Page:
Thursday, November 10, 2016

Plant Profile: Gladiolus callianthus - Abyssinian Sword Lily, Peacock Orchid

One of the reasons I love walking is seeing other gardens along the journey.

I happened along these flowers last week and unlike the common gladiola, these peaked my interest.

The gentleman raking the leaves allowed me to photograph the flowers after I stood there and examined them for a while. He mentioned they were fragrant. And quite so! I wanted to ask him more questions, but he went out back and with my phone I snapped the following.

Gladiolus callianthus (murielae). Zone hardy to 7b.

It's a member of the gladioli family, originating from East Africa. Their bulbs (corms) are to be planted in spring. Not winter hardy in Ontario, you must remove them before the onset of heavy frosts.

Given this is the warmest November I can recall, they continue to bloom and give interest to the garden, when most everything is slowly retiring for the winter.

Great choice for the sunny spot in the garden. Not many fragrant flowers are around this time of year. A real treat for walk-by enjoyment.

Wednesday, November 02, 2016

Rust on Roses - Phragmidium tuberculatum

Now that it's November, leaves are dropping everywhere.  Yet, this David Austin Rose  doesn't seem to want to let them go!

Notice anything wrong with the leaves?

Those brown/reddish speckles are not normal.

Turning this set of leaves around, do you see the little orange bumps?

This is called Rose Rust (caused by a parasitic fungus called: Phragmidium tuberculatum). Very common, among numerous rose cultivars, especially older hybrids. Some roses are far more susceptible to it than others.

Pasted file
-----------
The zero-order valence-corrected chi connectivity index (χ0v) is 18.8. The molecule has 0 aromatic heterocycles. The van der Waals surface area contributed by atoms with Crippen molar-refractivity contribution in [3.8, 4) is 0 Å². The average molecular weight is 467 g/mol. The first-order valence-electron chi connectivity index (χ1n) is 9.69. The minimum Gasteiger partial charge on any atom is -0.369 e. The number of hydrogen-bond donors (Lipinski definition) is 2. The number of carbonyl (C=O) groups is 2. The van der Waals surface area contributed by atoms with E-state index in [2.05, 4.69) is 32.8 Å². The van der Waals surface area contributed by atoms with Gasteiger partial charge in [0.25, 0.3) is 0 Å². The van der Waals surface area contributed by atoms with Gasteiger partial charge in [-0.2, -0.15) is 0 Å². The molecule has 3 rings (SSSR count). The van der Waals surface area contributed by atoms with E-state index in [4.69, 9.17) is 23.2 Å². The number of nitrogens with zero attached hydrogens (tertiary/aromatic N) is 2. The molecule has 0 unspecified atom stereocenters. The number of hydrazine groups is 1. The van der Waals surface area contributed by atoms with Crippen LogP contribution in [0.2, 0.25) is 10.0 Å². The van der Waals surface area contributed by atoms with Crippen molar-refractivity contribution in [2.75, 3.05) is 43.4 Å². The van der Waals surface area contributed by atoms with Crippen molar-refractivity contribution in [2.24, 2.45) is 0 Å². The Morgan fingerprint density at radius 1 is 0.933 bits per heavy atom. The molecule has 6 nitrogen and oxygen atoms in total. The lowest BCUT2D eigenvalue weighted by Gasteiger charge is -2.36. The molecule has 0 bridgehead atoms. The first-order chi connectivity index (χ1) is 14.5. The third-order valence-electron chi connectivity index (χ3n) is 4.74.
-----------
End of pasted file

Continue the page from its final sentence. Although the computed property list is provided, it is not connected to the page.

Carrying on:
Given the rose will eventually drop its leaves anyway - I removed every one from the rose and they will go in the garbage. This form of rust persists until the leaves drop and if I don't remove them from the site, the probability is higher for the rust to return next year. The best is to destroy or toss in the bin.

I've seen rust so bad on roses, that large lesions can be seen on the stems as well. Thankfully, in this circumstance, I didn't notice any.

Usually I give the roses a hard cut back in the spring, but in this case, I hit it back hard to promote air circulation over winter and come spring. Poor air circulation is one of the main causes of rust developing.

Rust can weaken the plant, diminishing flower bud development. What's a rose without its bloom?

There are fungicides on the market, but I rather use this preventative method, in hopes it will not return next year.

The black pimples, or pustules are the ones that over winter for next year.  The photo above shows how the orange bumps begin to darken to black. This is why you must remove the leaves.

Leaf removal can be done in the summer too, as many roses will respond by re-foliating.

Well worth the effort.

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